Dedicating an entire month to write a novel can be a daunting task. This is especially true when you cannot make up your mind as to what you want to write about.
When you believe that you have selected the perfect topic for your novel, you start to doubt your choice and then it’s back to square one. Or worse, you decide to ‘wing it’ with the first idea that comes to mind and three days in, you are already struggling with attempting to maintain the daily quota of 1667 words with your poorly planned out novel.
It can be difficult. I’ve been there, done that.
In this post, we’ll go over how to properly brainstorm topic ideas and how to choose the right one for the upcoming month.
1. Write Everything Down
As I mentioned in my previous article 5 Ways to Be Productive & Stay That Way, you need to start your pre-production for your novel by writing all your topic ideas. Get a sheet of paper and write only the titles or quick summaries of your novel ideas. The goal is to get every little novel idea from your brain to a physical object. Something you can see.
If it helps, put a 15 minute timer as you do this.
This exercise will be extremely easy at first. All your big ideas are going to show up first. The ones you constantly think about. Then as you get rid of more and more ideas from inside your head and onto paper, you may start to struggle to remember your older ideas. The thoughts of novels you wanted to write years ago but never had a chance. You’ll be startled with how many ideas you can come up with in such a short span of time.
If the opposite is true and instead of being full of ideas, you can write a single one down… Then write about topics or genres you like instead. Fiction, Slice of Life, Table Top Games, Drawing, DIY, Short Stories. The list can go on and on. While doing this may need more refinement, being broad in the beginning may help you realize hidden passions you never even knew you could write about.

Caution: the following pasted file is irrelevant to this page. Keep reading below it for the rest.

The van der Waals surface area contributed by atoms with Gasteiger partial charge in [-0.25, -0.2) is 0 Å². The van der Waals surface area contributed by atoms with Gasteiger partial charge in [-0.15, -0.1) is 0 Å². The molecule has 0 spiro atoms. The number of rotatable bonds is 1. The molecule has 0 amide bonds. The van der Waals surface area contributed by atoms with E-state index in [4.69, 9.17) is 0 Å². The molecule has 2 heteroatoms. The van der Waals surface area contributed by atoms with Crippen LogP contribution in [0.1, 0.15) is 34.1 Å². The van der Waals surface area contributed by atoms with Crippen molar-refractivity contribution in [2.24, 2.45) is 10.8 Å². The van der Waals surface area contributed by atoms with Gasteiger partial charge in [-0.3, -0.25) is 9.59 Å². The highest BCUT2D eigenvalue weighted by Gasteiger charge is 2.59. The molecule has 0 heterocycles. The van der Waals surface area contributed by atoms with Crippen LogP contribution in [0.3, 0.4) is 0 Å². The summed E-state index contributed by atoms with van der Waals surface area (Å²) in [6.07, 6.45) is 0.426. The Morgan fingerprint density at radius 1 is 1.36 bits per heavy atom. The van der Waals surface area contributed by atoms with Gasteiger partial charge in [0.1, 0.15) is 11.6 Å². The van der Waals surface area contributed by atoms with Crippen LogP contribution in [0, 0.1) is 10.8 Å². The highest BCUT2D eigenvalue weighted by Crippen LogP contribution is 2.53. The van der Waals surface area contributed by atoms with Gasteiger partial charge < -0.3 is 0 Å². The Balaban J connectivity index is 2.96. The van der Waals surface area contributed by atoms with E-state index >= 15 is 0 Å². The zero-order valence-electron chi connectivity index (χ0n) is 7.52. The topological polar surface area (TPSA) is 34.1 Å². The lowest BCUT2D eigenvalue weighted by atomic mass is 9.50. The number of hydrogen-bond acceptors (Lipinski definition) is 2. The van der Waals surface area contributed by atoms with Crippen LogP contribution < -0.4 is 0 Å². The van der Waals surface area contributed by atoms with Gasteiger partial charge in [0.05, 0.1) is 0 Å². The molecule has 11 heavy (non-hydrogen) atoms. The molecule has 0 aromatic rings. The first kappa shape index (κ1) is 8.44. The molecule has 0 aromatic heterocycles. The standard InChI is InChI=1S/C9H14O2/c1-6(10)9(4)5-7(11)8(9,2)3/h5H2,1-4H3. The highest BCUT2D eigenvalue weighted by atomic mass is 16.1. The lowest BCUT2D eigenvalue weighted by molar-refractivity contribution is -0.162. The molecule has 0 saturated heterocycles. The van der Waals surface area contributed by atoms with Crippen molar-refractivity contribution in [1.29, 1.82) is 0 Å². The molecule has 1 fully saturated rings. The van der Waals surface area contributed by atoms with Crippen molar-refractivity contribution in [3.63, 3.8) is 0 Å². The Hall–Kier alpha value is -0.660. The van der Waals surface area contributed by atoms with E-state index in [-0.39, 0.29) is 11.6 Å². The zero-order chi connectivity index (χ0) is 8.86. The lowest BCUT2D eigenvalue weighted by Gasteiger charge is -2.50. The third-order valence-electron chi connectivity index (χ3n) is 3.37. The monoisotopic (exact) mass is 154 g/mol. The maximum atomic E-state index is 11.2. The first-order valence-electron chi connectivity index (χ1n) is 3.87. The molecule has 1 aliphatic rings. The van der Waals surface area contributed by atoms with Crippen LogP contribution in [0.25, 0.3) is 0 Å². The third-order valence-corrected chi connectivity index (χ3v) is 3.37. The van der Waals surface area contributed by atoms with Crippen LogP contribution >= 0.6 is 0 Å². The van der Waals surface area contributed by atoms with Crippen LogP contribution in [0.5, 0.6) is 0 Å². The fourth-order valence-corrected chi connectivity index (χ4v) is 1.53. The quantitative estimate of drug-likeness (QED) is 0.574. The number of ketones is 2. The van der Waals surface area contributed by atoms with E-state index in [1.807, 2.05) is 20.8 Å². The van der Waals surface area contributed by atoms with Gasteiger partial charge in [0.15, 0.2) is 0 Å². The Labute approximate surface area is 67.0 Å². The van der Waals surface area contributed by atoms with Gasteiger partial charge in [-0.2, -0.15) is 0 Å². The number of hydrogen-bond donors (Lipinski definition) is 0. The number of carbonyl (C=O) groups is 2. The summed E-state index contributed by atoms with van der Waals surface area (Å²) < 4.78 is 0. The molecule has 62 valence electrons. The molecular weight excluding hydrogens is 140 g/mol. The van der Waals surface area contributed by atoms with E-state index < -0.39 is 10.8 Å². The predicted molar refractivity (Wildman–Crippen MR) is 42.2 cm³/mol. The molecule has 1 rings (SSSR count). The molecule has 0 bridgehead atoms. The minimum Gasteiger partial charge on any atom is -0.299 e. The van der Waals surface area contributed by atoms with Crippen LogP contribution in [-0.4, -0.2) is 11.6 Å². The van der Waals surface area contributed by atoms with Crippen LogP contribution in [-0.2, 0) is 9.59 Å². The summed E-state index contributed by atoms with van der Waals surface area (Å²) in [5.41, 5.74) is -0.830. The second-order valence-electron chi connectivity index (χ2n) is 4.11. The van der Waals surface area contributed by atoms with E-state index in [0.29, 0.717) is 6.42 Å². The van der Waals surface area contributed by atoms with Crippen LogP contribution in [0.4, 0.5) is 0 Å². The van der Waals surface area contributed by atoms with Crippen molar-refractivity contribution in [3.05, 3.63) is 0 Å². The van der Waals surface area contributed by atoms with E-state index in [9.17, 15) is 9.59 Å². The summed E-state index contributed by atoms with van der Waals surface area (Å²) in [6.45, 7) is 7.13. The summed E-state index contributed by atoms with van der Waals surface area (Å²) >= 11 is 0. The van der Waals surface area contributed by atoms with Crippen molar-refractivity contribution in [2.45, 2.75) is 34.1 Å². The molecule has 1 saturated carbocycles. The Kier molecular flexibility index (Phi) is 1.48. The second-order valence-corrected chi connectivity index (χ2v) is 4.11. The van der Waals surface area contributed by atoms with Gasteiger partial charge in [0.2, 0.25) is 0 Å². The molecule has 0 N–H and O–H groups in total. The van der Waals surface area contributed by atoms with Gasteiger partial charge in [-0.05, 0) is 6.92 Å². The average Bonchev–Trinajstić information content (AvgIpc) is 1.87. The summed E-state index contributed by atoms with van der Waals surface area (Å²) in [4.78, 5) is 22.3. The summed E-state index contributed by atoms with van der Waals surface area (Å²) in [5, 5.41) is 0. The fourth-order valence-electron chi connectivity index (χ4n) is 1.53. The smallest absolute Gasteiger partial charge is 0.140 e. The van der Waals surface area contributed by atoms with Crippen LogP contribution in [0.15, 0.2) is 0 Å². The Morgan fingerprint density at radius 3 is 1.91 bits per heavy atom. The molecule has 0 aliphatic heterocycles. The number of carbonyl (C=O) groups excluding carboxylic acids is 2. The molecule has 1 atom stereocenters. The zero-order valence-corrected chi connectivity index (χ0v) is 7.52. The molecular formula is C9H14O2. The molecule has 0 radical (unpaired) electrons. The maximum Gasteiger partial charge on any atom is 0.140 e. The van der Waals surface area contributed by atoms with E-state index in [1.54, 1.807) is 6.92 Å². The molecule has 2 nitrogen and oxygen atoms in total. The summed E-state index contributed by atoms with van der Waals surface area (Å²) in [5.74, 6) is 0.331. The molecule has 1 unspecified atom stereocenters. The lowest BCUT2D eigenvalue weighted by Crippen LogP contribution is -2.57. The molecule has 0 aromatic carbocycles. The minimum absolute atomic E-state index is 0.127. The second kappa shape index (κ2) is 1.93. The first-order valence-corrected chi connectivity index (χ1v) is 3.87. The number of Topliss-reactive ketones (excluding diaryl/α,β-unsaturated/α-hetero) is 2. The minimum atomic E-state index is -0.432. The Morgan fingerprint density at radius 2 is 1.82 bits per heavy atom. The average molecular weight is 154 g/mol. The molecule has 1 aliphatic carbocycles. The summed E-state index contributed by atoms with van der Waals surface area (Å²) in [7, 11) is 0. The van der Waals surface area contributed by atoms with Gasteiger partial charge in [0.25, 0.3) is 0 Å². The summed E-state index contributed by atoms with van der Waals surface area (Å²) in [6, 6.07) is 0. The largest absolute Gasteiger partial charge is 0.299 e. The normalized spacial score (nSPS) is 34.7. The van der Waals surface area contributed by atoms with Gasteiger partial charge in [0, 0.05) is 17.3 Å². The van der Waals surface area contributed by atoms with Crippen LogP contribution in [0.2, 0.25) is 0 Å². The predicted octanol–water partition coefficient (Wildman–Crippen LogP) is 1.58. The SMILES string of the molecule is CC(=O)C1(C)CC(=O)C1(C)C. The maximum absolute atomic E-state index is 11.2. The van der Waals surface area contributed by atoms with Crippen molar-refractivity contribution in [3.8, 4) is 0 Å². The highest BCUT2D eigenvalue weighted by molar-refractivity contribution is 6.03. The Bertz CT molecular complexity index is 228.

2. Pick Three
Three is a magic number.
Look over your list of ideas you have written and really start to think about what you would like to dedicate an entire month writing about.
It may be hard to only pick three concepts out of the hundreds that are on your paper, but here are some tips you can use to help narrow down your choices.
- Are there any topics on your paper that require extended research before writing your novel?
Some examples include: Biographies, Non-Fiction Stories, and Historically Accurate Novels. If you haven’t already started researching your topic beforehand and still need to research what it is you need to write about, then maybe a few weeks is not enough time in your busy schedule to properly do that. You’ll spend more time in November researching as opposed to just writing. It’ll make you stressed out and you’ll burn out quickly.
- Do you plan on actually editing and publishing this novel?
If so, any subjects that may include copyrighted characters may not be ideal for NaNoWriMo. If your end goal is to have a draft of a real novel that you could actually profit from in the future, then cross out all ideas that could be full of passion but hurt you in the long run due to being a fanfiction as opposed to a fully original piece of work.
- Can you talk about the idea or subject all day without hitting a roadblock?